RIP David Ogden Stiers

March 5, 2018

We’ve lost another familiar face from TV days gone by: David Ogden Stiers, who played Col. Charles Emerson Winchester III on “M*A*S*H,” died Saturday at home in Oregon at 75 of bladder cancer. He seldom took part in reunions because he didn’t want to be typecast, having done countless roles on stage and screen, and many voiceovers, including Disney animated films. He also shared his character’s love of classical music: he was associate conductor of the Newport, Oregon, Symphony and guest-conducted orchestras worldwide. His many colleagues recalled him fondly as a nice, funny, humble man and a consummate actor. Probably the best tribute was written by blogger and former “M*A*S*H” writer Ken Levine, who co-wrote the script that introduced Winchester. It’s filled with interesting behind-the-scenes trivia, if you’re one of the many fans of that series.

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It’s sadly ironic that Stiers died the same week that Hollywood was marking the 35th anniversary of the final episode of “M*A*S*H,” “Goodbye, Farewell and Amen.” Young people who are used to niche “hits” that barely draw six viewers on Netflix would be stunned to learn that America practically came to a standstill to watch the 2-1/2-hour finale of a show that ran for 11 years, eight years longer than the actual Korean War it was set in.


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In the days before cable and the Internet, the media used to bring us together instead of dividing us. In 1983, 125 million people watched the “M*A*S*H” finale (today’s #1 sitcom, “The Big Bang Theory,” averages about 19 million). Special TV hookups were arranged on Army bases so that troops in Korea could watch it live. It set all kinds of ratings records that still stand, and it remains second only to the 2010 Super Bowl as the most-watched TV broadcast of all time.

The show lives on in reruns, streaming and DVDs, and will likely run forever somewhere, because of the quality writing and performances; it was a period piece that never gets dated; and sadly, the subject of soldiers being wounded in war will probably never go away. If you’re a fan of “M*A*S*H,” the Hollywood Reporter just celebrated the finale’s anniversary with a lengthy, two-part feature interviewing virtually everyone still living who worked on it, in front of or behind the cameras. You’ll find it at the links below.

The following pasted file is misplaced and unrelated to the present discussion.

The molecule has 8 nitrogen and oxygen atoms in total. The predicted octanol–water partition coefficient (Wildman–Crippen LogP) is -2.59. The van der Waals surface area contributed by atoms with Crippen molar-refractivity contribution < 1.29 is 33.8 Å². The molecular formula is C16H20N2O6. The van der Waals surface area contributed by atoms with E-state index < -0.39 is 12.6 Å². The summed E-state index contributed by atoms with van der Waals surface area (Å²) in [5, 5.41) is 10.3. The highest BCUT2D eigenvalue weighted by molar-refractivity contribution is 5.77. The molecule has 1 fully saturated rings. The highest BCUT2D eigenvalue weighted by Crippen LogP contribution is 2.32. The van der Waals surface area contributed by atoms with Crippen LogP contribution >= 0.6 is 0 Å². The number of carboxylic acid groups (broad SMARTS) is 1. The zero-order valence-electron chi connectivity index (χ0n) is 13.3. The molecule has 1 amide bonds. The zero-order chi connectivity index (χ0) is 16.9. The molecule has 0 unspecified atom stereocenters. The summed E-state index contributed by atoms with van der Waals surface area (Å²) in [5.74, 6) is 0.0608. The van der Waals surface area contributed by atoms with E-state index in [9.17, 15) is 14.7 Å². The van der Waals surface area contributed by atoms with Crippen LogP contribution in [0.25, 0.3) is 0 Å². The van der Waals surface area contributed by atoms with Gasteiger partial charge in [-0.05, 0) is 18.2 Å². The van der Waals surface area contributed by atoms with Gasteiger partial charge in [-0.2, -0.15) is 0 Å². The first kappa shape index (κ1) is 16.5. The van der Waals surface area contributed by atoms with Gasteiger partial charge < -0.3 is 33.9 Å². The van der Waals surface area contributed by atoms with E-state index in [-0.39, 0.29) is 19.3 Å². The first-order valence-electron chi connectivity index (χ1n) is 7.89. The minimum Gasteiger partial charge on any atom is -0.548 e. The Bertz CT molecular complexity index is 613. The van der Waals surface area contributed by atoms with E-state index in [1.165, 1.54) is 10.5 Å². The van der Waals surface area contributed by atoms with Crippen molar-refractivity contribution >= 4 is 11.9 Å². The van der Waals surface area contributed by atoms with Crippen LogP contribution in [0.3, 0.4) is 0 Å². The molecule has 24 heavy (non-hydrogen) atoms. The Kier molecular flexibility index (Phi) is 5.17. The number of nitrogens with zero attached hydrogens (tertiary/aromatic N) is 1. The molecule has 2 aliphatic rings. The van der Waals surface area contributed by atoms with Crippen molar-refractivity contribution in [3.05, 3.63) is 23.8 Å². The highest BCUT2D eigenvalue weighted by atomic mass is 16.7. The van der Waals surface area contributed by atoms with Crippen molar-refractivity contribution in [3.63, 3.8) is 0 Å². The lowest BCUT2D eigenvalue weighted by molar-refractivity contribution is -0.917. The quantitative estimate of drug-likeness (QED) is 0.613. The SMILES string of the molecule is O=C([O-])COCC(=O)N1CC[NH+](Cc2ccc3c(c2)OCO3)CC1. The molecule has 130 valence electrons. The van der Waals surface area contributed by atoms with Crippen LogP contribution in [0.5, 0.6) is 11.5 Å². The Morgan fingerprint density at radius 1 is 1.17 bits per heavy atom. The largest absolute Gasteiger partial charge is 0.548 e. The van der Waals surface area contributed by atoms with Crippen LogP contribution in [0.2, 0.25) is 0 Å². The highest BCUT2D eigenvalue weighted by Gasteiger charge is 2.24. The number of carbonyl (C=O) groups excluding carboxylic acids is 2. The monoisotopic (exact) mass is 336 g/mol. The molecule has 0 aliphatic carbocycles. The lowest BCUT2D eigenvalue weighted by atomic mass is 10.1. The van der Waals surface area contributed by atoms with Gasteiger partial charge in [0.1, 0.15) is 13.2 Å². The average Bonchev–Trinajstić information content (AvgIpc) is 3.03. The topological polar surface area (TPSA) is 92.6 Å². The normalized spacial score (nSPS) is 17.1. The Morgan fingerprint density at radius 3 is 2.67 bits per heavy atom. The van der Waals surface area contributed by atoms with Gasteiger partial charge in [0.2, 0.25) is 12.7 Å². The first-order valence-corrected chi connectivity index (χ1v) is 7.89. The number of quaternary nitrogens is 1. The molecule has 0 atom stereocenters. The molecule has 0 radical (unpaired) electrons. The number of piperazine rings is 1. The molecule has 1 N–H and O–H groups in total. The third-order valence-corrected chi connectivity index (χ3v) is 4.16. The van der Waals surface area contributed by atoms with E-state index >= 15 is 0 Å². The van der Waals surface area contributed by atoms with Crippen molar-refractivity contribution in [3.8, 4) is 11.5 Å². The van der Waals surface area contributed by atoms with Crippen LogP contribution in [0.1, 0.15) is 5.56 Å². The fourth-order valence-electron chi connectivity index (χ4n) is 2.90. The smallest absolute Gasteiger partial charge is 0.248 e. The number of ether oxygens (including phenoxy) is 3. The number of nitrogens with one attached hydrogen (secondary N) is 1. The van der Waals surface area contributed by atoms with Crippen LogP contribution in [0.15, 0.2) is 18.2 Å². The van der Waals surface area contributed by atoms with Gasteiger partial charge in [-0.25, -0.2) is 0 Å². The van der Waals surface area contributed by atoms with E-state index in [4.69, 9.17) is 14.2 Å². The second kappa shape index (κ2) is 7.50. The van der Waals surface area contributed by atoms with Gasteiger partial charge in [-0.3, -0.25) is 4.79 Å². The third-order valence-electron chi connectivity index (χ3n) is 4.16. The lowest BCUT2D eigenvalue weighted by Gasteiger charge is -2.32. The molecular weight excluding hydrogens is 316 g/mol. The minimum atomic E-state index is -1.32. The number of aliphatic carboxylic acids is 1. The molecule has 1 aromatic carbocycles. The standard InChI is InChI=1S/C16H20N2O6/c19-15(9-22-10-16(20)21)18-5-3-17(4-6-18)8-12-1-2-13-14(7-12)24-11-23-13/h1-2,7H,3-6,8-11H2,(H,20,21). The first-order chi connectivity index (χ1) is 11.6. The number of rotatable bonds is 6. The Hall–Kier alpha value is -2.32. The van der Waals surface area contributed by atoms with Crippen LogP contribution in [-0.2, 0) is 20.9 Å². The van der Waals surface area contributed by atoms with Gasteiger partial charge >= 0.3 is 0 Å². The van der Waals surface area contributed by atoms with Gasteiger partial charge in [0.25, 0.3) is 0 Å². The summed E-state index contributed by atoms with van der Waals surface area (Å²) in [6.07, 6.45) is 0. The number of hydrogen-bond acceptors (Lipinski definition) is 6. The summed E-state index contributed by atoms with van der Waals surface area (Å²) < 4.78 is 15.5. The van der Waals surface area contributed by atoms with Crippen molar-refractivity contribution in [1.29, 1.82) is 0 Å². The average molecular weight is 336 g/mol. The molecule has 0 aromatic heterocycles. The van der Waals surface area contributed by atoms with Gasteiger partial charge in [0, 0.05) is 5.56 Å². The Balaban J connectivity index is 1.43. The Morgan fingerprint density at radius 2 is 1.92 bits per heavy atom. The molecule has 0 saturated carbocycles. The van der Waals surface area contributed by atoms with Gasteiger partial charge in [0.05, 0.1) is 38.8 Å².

Part One: https://www.hollywoodreporter.com/features/mash-oral-history-untold-stories-one-tvs-important-shows-1086322

Part Two: https://www.hollywoodreporter.com/live-feed/mash-inside-stories-some-shows-famous-episodes-castings-1088774

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Comments 1-8 of 8

  • William Van Skiver

    03/17/2018 12:37 AM

    I was stationed in Guam at the U.S. Naval Ship Repair Facility in the Navy in 1972. Guam had only 1 TV station, KUAM. I had a 7" B/W portable TV I kept with me at my duty station, and there is one memorable comment I recall David Ogden Stiers made on MASH as Charles E. Winchester III, when he consoled a love-struck Radar who had a crush on a new nurse at the 4077. Charles' advice on how to properly approach her was, ....."1st, I would dazzle her with my expertise, then regale her with my rapier wit!" Radar sat there catatonic, mouth agape, almost as if he'd witnessed the second coming. Classic and timeless! RIP David, and to quote Bob Hope, "thanks for the memories."